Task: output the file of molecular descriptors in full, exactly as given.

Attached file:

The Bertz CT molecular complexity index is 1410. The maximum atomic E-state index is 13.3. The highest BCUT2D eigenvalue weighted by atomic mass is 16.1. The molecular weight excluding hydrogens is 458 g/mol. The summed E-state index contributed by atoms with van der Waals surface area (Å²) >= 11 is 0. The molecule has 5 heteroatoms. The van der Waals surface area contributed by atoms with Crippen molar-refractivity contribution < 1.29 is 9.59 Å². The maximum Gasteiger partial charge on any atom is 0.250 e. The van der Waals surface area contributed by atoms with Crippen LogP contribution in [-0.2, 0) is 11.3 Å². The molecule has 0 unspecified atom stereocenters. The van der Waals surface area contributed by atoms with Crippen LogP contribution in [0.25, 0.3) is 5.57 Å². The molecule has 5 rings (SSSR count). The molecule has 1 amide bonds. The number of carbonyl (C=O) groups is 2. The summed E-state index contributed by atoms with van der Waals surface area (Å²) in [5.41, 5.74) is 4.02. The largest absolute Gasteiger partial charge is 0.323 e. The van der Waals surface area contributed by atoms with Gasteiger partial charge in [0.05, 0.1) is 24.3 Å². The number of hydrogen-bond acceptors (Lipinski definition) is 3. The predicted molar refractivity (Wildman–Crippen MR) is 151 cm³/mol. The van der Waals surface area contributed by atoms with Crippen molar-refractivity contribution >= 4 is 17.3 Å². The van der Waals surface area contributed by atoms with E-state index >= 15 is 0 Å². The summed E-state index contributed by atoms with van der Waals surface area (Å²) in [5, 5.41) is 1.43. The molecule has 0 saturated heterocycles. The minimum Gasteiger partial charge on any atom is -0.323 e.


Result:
The Bertz CT molecular complexity index is 1410. The maximum atomic E-state index is 13.3. The highest BCUT2D eigenvalue weighted by atomic mass is 16.1. The molecular weight excluding hydrogens is 458 g/mol. The summed E-state index contributed by atoms with van der Waals surface area (Å²) >= 11 is 0. The molecule has 5 heteroatoms. The van der Waals surface area contributed by atoms with Crippen molar-refractivity contribution < 1.29 is 9.59 Å². The maximum Gasteiger partial charge on any atom is 0.250 e. The van der Waals surface area contributed by atoms with Crippen LogP contribution in [-0.2, 0) is 11.3 Å². The molecule has 0 unspecified atom stereocenters. The van der Waals surface area contributed by atoms with Crippen LogP contribution in [0.25, 0.3) is 5.57 Å². The molecule has 5 rings (SSSR count). The molecule has 1 amide bonds. The number of carbonyl (C=O) groups is 2. The summed E-state index contributed by atoms with van der Waals surface area (Å²) in [5.41, 5.74) is 4.02. The largest absolute Gasteiger partial charge is 0.323 e. The van der Waals surface area contributed by atoms with Gasteiger partial charge in [0.05, 0.1) is 24.3 Å². The number of hydrogen-bond acceptors (Lipinski definition) is 3. The predicted molar refractivity (Wildman–Crippen MR) is 151 cm³/mol. The van der Waals surface area contributed by atoms with Crippen molar-refractivity contribution >= 4 is 17.3 Å². The van der Waals surface area contributed by atoms with E-state index >= 15 is 0 Å². The summed E-state index contributed by atoms with van der Waals surface area (Å²) in [5, 5.41) is 1.43. The molecule has 0 saturated heterocycles. The minimum Gasteiger partial charge on any atom is -0.323 e.